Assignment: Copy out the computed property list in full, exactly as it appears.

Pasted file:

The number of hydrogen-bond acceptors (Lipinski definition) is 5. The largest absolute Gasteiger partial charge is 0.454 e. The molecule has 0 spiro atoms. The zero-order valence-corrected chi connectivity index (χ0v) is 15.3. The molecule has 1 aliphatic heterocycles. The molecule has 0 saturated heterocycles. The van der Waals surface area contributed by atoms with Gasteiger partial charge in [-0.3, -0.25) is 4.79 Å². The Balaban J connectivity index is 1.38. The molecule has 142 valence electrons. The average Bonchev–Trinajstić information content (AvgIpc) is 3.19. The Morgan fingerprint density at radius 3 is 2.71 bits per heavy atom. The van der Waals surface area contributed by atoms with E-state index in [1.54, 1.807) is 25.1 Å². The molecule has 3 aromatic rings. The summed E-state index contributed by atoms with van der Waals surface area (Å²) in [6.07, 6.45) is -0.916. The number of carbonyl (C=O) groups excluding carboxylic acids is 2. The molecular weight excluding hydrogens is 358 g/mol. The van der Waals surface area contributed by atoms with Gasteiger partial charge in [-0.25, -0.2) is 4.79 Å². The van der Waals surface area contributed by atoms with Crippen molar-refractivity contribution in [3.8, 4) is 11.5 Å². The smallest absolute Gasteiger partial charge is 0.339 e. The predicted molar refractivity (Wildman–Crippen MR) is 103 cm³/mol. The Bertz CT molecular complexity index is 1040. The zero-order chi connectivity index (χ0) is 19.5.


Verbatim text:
The number of hydrogen-bond acceptors (Lipinski definition) is 5. The largest absolute Gasteiger partial charge is 0.454 e. The molecule has 0 spiro atoms. The zero-order valence-corrected chi connectivity index (χ0v) is 15.3. The molecule has 1 aliphatic heterocycles. The molecule has 0 saturated heterocycles. The van der Waals surface area contributed by atoms with Gasteiger partial charge in [-0.3, -0.25) is 4.79 Å². The Balaban J connectivity index is 1.38. The molecule has 142 valence electrons. The average Bonchev–Trinajstić information content (AvgIpc) is 3.19. The Morgan fingerprint density at radius 3 is 2.71 bits per heavy atom. The van der Waals surface area contributed by atoms with E-state index in [1.54, 1.807) is 25.1 Å². The molecule has 3 aromatic rings. The summed E-state index contributed by atoms with van der Waals surface area (Å²) in [6.07, 6.45) is -0.916. The number of carbonyl (C=O) groups excluding carboxylic acids is 2. The molecular weight excluding hydrogens is 358 g/mol. The van der Waals surface area contributed by atoms with Gasteiger partial charge in [-0.25, -0.2) is 4.79 Å². The van der Waals surface area contributed by atoms with Crippen molar-refractivity contribution in [3.8, 4) is 11.5 Å². The smallest absolute Gasteiger partial charge is 0.339 e. The predicted molar refractivity (Wildman–Crippen MR) is 103 cm³/mol. The Bertz CT molecular complexity index is 1040. The zero-order chi connectivity index (χ0) is 19.5.